Once Rep. Stivers officially resigns, Gov. Mike DeWine (R) will schedule a replacement special election for the balance of the term. It is more than likely he will follow the same calendar set for the state’s other congressional vacancy, the 11th District of former representative and now-Housing & Urban Development Secretary Marcia Fudge (D-Cleveland/Akron).

The 11th CD schedule calls for a partisan primary on Aug. 3 with the general election Nov. 2. Ohio election law allows for special elections to be called only in certain months, hence the long cycle for these vacant seats.

The 15th District sits largely in the center of the state and occupies approximately 20 percent of Franklin County, including part of the city of Columbus, and also contains all or portions of 11 other counties. The seat encompasses the rural areas west, southwest, and southeast of the Columbus metro area. It is traditionally Republican, though a version of the seat elected Democrat Mary Jo Kilroy in the 2008 election after eight-term Rep. Deborah Pryce (R) had retired. Kilroy defeated Stivers, then a state senator, in a close 46-45 percent result. He returned for a re-match in 2010 and won a convincing 13-point victory, ousting Kilroy after just her first term in office. Since his first victorious congressional election, Stivers averaged 63.1 percent of the vote over five re-election campaigns.

In presidential elections, the 15th District backed Donald Trump in both of his national elections, 56-42 percent last November, and 55-40 percent against Hillary Clinton in 2016. We can expect a crowded special Republican primary with the eventual nominee beginning the general cycle as the favorite. Democrats can be expected, however, to field a credible nominee and will likely make a concerted effort to win the special election.

Though Ohio is set to lose a congressional district in reapportionment, the 15th, which touches the main growth region of the state, in and around Columbus, will likely remain relatively intact. According to the latest available Census records, the 15th would need to gain less than 10,000 residents, while adjacent Districts 3 (Rep. Joyce Beatty-D) and 12 (Rep. Troy Balderson-R), the only two over-populated CDs in Ohio, must shed people.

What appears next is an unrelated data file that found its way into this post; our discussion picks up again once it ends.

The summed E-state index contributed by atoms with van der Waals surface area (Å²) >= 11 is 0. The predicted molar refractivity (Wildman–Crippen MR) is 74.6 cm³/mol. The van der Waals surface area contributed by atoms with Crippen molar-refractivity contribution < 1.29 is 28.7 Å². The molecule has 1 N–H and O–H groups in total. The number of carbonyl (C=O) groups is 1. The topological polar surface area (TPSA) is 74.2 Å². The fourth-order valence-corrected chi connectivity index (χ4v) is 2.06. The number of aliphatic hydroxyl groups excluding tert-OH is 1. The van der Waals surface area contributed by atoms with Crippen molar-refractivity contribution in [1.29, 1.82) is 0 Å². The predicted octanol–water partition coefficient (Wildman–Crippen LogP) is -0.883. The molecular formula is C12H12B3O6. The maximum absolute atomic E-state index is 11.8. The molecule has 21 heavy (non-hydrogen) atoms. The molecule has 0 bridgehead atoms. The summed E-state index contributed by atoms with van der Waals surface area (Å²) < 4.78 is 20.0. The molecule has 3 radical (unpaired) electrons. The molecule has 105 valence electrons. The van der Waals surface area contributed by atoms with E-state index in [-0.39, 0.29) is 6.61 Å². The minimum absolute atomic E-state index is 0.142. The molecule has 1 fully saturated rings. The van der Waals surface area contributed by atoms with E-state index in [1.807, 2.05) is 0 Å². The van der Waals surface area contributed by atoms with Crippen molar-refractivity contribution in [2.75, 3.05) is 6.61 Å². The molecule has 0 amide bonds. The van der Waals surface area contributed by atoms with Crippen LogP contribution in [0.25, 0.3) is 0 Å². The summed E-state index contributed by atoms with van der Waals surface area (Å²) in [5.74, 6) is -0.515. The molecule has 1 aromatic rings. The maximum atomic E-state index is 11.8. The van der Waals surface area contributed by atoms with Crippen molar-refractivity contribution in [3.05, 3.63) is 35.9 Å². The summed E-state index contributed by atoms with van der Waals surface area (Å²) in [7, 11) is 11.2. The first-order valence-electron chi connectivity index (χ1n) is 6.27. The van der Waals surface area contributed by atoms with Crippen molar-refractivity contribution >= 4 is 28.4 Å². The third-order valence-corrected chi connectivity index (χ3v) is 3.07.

The Impeachment Ten

By Jim Ellis

Rep. Liz Cheney, (R-WY)

March 4, 2021 — Another credible opponent for Wyoming at-large Rep. Liz Cheney (R-Wilson/Jackson) came forward earlier this week, which continues the onslaught of political activity against the 10 House Republicans who voted in favor of impeaching then-President Donald Trump for his perceived role in the Jan. 6 Capitol uprising.

Already, Rep. Cheney has four credible opponents. The latest to announce is state Rep. Chuck Gray (R-Casper). He joins state Sen. Anthony Bouchard (R-Laramie), former Pavillion mayor Marissa Joy Selvig, and energy consultant Bryan Miller.

Of the four, Sen. Bouchard and Rep. Gray are the most credible, but the large field assembling against her actually helps Rep. Cheney. Considering that Wyoming is a plurality primary state, a person is nominated by simply obtaining the highest number of votes regardless of percentage attained. Therefore, with Cheney’s opposition split among multiple candidates, the chances of her winning re-nomination with less than a majority becomes a plausible outcome.

The other nine pro-impeachment members are in different situations. From this group, only New York Rep. John Katko (R-Syracuse) has not yet drawn Republican primary opposition.

Three others are from states with primary structures that will help them advance into the general election. Reps. David Valadao (R-CA), Jaime Herrera Beutler (R-WA), and Dan Newhouse (R-WA) will file under a top-two qualifying system.

Rep. Valadao represents a Bakersfield-Fresno district that voted heavily in favor of both President Biden and Hillary Clinton, the latter back in 2016. With all candidates on the same ballot, and not being from a strong Trump district, it is less likely that his vote to impeach the sitting Republican president will greatly affect him.

In the race are former Rep. T.J. Cox (D), the man who lost to Valadao by a percentage point in 2020 after defeating him by an even closer split in 2018, former state Assemblywoman Nicole Parra (D), and ex-Fresno City Councilman and 2020 congressional candidate Chris Mathys (R).

Washington Rep. Beutler, under the same top-two primary system as California’s Valadao, has already drawn three Republican opponents, none of whom have held elective office. We can expect a strong Democrat to emerge here, meaning the eventual preliminary vote division should provide Rep. Beutler with a relatively easy road into the general election.